The correct answer is B: Psoriasis induced, or possibly exacerbated, by sorafenib(Drug information on sorafenib).
Discussion: Sorafenib tosylate, an oral targeted kinase inhibitor, is currently approved in the United States for the treatment of advanced renal cell carcinoma and unresectable hepatocellular liver cancer.[1,2] Via inhibition of several receptor tyrosine kinases (VEGFR, PDGFR, c-kit and intracellular Raf kinase-1), the drug exerts antitumor effects by antiangiogenic and antiproliferative activity. While a number of serious systemic adverse events have occasionally been reported, the agent is well tolerated overall.
Cutaneous toxicity, however, is relatively common in patients receiving this medication. The most frequent skin side effects include: hand-foot syndrome, facial erythema with or without edema, erythema multiforme, subungual splinter hemorrhages, stomatitis, alopecia, xerosis, and induction of premalignant and malignant skin tumors.[3,4] Recently a small number of cases have been reported which convincingly associate sorafenib with new-onset or worsening of existing psoriasis.[5-7] This patient's skin rash is absolutely classic for psoriasis: discrete and confluent erythematous plaques surmounted by silvery scale. Her strong family history of psoriasis, a history of pre-existing skin lesions in classic psoriasis locations, and the temporal relationship between sorafenib administration and onset of a skin eruption all support this presumptive diagnosis. In fact, a skin biopsy was unequivocal for the diagnosis of psoriasis.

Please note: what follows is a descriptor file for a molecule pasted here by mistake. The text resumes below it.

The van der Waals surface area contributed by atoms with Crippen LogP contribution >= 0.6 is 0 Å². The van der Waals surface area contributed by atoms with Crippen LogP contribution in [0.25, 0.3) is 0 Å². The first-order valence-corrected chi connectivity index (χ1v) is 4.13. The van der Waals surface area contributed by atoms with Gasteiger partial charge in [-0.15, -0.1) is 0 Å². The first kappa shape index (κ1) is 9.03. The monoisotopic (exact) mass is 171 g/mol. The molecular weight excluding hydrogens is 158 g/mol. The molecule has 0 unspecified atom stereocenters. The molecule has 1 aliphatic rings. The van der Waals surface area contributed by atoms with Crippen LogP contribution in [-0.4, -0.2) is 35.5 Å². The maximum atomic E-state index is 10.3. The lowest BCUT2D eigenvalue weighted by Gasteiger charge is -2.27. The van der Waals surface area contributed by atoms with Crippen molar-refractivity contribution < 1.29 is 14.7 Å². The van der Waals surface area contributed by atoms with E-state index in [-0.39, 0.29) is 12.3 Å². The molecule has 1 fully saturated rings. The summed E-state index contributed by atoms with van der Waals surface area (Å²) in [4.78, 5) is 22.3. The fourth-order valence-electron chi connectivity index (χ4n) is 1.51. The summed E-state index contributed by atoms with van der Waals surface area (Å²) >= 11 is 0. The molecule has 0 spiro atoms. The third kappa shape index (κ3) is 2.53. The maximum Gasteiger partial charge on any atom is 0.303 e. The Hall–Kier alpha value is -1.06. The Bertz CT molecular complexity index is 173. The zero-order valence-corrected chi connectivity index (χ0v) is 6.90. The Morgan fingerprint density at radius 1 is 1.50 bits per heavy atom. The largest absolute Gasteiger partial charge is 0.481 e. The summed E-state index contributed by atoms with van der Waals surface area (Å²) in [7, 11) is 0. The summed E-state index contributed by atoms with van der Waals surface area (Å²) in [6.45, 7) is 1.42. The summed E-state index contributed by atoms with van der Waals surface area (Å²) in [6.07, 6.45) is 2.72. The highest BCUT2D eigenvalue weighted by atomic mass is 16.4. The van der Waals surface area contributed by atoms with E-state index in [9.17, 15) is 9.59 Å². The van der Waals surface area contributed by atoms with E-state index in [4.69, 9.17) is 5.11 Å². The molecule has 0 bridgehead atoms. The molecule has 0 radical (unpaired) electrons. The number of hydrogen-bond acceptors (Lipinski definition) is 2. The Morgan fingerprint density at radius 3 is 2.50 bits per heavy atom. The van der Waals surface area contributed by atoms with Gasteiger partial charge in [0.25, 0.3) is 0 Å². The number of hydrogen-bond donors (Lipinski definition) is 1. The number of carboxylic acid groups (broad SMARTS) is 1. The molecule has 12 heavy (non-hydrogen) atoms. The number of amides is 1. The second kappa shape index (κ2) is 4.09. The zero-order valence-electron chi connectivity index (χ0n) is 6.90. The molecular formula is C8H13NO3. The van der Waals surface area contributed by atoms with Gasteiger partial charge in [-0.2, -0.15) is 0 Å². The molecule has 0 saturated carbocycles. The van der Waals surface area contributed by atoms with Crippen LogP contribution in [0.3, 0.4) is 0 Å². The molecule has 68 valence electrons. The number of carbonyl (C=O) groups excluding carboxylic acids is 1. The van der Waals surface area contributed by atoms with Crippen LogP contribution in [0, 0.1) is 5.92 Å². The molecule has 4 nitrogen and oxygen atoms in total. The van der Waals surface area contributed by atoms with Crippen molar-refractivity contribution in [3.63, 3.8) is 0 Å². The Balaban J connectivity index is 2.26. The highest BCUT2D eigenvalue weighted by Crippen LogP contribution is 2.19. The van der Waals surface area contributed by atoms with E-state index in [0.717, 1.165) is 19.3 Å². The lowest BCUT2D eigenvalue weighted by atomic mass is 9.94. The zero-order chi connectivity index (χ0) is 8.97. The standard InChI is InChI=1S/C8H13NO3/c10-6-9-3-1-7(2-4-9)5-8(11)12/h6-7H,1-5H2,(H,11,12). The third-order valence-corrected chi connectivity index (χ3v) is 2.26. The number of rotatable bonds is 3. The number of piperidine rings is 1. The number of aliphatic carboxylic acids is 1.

By definition, the lack of mucosal erosion/crusting eliminates the diagnosis of Stevens-Johnson syndrome. Similarly, the morphology is all wrong for erythema multiforme. Disseminated histoplasmosis is not typically scaly, and the patient would be expected to be considerably sicker (and febrile). Cutaneous involvement with renal cell carcinoma is rare; when metastatic disease does occur, it appears as discrete papules or nodules, not as widespread, diffuse infiltration. Thus, all the other choices given at the outset of this case are not terribly good!
The most important question then becomes: what to do with the sorafenib when an uncomfortable, but not potentially life- or limb-threatening, cutaneous complication occurs? Assuming that the drug is effective in mitigating metastatic progression, it could be continued and the induced psoriasis treated conservatively. Conversely, if the sorafenib were not efficacious for its intended purpose, the drug could be stopped. In this particular case, sorafenib was indeed continued, and the psoriasis treated with narrow-band UVB phototherapy and spot application of ultrapotent topical corticosteroids.
1. Escudier B, Eisen T, Stadler WM, et al. Sorafenib in advanced clear-cell renal-cell carcinoma. N Engl J Med. 2007;356:125–134.
2. Llovet JM, Ricci S, Mazzaferro V, et al. Sorafenib in advanced hepatocellular carcinoma. N Engl J Med. 2008;359:378–390.
3. Lee WJ, Lee JL, Chang SE, et al. Cutaneous adverse effects in patients treated with the multitargeted kinase inhibitors sorafenib and sunitinib. Br J Dermatol. 2009;161:1045–1051.
4. Williams VL, Cohen PR, Stewart DJ. Sorafenib-induced premalignant and malignant skin lesions. Int J Dermatol. 2011;50:396–402.
5. Diamantis ML, Chon SY. Sorafeib-induced psoriasiform eruption in a patient with metastatic thyroid carcinoma. J Drugs Dermatol 2010;9:169–171.
6. Laquet V, Saedi N, Dann F, et al. Sorafenib-associated psoriasiform skin changes. Cutis 2010;85:301–302.
7. Gonzalez-Lopez MA, Gonzales-Vela MC, Yanez F, et al. Psoriasiform skin eruption associated with sorafenib therapy. Indian J Dermatol Venereol Leprol 2011;77:614–615.